It’s a warm Italian evening, I’ve showered and washed my hair and I’m standing on my balcony, watching the yellow sun sink into a reddening western sky. The cicadas are chirping noisily in the shrubs in the garden below. It suddenly strikes me as funny that at eighteen I’d stood on that same balcony, looking at the same sun sinking into the same sea, perhaps wondering about the direction of my life. But it was more likely that I was just enjoying the view. Eighteen-year-olds are not usually given to thoughts about how their lives have descended into the strange. For one they haven’t yet lived, and secondly their brains are full of empty space, waiting to be filled with pictures, regrets, doubts, love and all the dust that travel and time collect.

Back then I’d been an innocent – ripe with virginity, glossy with hope, all my illusions in tact, no idea that within a couple of months I’d have fallen madly in love, and had my heart broken in the worst way.
Back then I wouldn’t have recognised the person I’ve become. I wouldn’t have thought it possible that little-ole-me would develop a soft addiction to sex with strangers.

A Happy Return

Back to the daily commute today. It’s not so bad – British drivers are fairly tolerant of each other on the road.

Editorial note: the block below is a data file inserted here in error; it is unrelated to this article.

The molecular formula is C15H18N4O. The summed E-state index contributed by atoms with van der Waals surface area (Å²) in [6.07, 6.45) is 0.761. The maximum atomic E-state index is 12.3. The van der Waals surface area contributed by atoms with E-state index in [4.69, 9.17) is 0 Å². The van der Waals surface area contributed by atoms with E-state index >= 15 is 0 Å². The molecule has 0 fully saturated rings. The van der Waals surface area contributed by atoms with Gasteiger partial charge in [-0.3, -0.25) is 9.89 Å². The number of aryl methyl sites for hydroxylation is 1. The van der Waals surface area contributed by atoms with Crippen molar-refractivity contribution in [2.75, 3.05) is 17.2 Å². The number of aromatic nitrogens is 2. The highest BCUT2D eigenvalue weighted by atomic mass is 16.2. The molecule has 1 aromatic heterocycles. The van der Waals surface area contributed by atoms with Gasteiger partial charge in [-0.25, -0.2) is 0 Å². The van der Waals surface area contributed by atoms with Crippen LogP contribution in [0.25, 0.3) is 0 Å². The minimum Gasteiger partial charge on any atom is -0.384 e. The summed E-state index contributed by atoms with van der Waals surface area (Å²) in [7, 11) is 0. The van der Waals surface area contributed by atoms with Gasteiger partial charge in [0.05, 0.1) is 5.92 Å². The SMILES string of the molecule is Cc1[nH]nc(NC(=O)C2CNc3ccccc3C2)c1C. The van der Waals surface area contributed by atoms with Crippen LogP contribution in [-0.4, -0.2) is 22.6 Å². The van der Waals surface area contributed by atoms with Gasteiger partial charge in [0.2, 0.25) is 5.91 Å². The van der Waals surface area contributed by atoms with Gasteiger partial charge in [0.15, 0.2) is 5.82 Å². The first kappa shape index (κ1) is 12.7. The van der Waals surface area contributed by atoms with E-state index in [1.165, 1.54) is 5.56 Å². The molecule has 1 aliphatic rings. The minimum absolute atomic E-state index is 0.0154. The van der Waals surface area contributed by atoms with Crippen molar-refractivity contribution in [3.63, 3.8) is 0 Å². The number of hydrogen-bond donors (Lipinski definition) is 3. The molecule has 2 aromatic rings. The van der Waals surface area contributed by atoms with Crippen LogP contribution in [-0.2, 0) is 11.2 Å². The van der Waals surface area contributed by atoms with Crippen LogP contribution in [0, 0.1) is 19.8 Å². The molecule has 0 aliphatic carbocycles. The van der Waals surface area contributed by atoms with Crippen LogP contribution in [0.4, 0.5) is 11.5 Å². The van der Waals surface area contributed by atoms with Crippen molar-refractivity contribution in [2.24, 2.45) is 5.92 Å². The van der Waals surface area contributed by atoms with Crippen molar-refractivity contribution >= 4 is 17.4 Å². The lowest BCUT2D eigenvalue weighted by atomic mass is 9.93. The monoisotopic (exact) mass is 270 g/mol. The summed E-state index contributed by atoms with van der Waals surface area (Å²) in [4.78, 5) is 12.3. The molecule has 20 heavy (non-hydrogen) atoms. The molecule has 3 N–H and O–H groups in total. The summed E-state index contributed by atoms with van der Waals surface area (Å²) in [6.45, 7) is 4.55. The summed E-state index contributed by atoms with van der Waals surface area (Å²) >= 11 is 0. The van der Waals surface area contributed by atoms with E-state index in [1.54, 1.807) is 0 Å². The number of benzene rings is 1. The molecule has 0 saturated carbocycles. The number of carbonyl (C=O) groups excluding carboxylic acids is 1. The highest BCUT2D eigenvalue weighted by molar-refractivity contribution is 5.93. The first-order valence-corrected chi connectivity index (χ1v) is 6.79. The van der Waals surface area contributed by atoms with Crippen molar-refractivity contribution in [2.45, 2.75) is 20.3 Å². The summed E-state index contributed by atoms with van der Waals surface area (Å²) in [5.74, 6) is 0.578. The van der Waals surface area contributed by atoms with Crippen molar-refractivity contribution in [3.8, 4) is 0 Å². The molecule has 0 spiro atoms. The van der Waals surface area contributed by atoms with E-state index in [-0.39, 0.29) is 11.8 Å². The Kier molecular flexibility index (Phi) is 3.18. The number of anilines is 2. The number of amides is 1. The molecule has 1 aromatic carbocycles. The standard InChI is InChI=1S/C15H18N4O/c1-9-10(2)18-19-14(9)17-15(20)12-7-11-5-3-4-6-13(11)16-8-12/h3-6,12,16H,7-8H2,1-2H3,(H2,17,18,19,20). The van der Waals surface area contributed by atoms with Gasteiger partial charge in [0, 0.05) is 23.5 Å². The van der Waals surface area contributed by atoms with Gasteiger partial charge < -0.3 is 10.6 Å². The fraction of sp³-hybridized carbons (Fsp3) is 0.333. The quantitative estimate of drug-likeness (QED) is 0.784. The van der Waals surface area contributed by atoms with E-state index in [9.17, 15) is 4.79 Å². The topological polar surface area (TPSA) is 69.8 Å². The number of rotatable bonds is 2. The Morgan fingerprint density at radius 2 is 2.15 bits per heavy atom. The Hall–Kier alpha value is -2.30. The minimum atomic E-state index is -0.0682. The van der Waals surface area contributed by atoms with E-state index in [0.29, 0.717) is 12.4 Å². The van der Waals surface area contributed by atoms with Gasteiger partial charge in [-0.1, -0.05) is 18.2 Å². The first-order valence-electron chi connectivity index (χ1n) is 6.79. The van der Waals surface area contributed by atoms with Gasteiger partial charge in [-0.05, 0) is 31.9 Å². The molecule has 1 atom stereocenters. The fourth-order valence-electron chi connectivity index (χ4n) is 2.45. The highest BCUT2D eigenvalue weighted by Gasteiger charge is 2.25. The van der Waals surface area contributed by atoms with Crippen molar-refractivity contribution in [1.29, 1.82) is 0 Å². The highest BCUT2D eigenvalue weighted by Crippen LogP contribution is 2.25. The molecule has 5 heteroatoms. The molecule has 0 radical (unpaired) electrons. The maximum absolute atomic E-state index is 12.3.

‘After you.’ – ‘No, after you.’ – ‘Why, thank you.’ – ‘It’s my pleasure.’
All done with a gentle hand gesture, a nod, a wave, and a smile through the windscreen. Civilized.

Not so your Italian driver, whose first reaction is to lean on the horn aggressively, followed by a narrowed eye glare, and a gesture, which ranges in meaning from, “Your-a Mama isn’t-a sure-a who-a your-a papa is!”  to “Your-a sister gives lousy blow-jobs.”

My first morning back wasn’t too bad; my desk wasn’t piled high with files and there wasn’t a shopping list of calls I needed to make. My secretary just smiled and said, “Nice to have you back. Did you have a good time?”
Within five minutes she was knocking on the door with my first cup of real coffee. As I said, civilised.

All morning I looked forward to coming to the bar; comfortable surroundings and friendly faces.
The handsome barista hasn’t returned, which can mean that he’s become a gigolo, or has joined the ranks of the over-worked legal climbers. He’ll be dressed in a suit and tie and occupying an office somewhere in the city.